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Live Updates: Heatwave in the US, record temperatures in the central and eastern US lead to natural disasters

As temperatures rise, so does the risk of power outages. Home generators can help – but they also pose some risks.

According to the U.S. Consumer Product and Safety Commission, improper use of a generator can result in dangerous consequences, such as electric shock or death from electrical current, fire, or carbon monoxide poisoning from engine exhaust.

If you don't have electricity and want to use a portable generator, here are some tips for using it safely.

Install battery-operated carbon monoxide detectors: Carbon monoxide is a colorless, odorless gas produced when fossil fuels – coal, crude oil or natural gas – are burned in furnaces, portable heaters or generators, vehicles, ovens, grills, gas stoves or fireplaces. Depending on the power of a generator, it can emit as much carbon monoxide as a hundred idling cars, according to the Maine Governor's Office.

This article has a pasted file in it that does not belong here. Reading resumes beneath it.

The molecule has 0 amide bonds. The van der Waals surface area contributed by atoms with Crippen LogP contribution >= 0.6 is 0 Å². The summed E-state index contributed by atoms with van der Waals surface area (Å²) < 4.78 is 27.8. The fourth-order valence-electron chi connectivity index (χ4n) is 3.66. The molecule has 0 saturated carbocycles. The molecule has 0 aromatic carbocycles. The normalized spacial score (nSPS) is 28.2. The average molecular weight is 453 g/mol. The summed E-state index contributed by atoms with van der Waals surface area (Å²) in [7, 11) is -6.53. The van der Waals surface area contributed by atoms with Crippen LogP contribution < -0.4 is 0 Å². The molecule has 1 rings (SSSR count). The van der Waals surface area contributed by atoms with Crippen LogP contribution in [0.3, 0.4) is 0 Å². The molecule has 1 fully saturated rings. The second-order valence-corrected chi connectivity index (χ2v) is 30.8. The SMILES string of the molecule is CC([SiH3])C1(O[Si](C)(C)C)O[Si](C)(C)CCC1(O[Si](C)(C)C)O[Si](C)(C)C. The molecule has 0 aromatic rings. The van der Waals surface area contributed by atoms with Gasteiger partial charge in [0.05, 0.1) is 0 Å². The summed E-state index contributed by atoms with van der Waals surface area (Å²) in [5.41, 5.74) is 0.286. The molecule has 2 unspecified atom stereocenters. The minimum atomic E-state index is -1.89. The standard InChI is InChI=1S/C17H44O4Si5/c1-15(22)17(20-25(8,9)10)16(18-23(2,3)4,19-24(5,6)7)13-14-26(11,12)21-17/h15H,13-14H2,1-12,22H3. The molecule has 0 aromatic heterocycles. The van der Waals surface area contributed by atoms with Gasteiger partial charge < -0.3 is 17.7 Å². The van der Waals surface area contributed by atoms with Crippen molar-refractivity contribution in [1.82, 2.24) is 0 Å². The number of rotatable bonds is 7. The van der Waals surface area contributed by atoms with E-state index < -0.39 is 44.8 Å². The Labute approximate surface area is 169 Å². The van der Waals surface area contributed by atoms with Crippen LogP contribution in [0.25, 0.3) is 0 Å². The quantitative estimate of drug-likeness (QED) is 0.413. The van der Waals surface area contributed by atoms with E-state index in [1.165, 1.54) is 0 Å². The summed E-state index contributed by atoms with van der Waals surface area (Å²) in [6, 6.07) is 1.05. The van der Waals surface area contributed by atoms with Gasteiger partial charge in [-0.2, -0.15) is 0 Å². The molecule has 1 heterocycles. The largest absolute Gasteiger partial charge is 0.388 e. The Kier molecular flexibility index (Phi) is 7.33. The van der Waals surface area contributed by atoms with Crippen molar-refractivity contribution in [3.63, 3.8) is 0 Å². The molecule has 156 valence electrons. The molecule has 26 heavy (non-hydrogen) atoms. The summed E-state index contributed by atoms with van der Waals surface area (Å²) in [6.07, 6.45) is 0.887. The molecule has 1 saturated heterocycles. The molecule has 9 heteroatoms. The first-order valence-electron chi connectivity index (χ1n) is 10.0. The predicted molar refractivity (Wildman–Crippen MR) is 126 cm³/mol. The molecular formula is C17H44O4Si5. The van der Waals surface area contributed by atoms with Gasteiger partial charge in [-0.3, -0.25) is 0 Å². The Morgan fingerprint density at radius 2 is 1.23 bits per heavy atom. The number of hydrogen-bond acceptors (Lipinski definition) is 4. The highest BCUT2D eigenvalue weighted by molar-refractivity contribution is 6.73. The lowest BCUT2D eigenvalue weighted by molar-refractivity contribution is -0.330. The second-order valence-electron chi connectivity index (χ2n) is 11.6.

Inhaling too much carbon monoxide can cause symptoms such as headache, upset stomach, dizziness, weakness, vomiting, chest pain and confusion, according to the U.S. Centers for Disease Control and Prevention. Depending on how much you inhale and your medical condition, you could also pass out or die.

Know where to position them: Generators are intended for outdoor use only, away from physical structures. National Weather Service said you should place a generator at least 20 feet away from doors, windows and vents and never run it inside a house or garage, even if doors and windows are open.

Pay attention to your fuel: If you must store fuel, consider how much you can store and for how long, since gasoline or diesel stored for more than a month may need additional chemicals added to keep it usable. Store fuel in containers approved by the American National Standards Institute or the Occupational Safety and Health Administration in a cool, dry, well-ventilated place, away from all possible heat sources.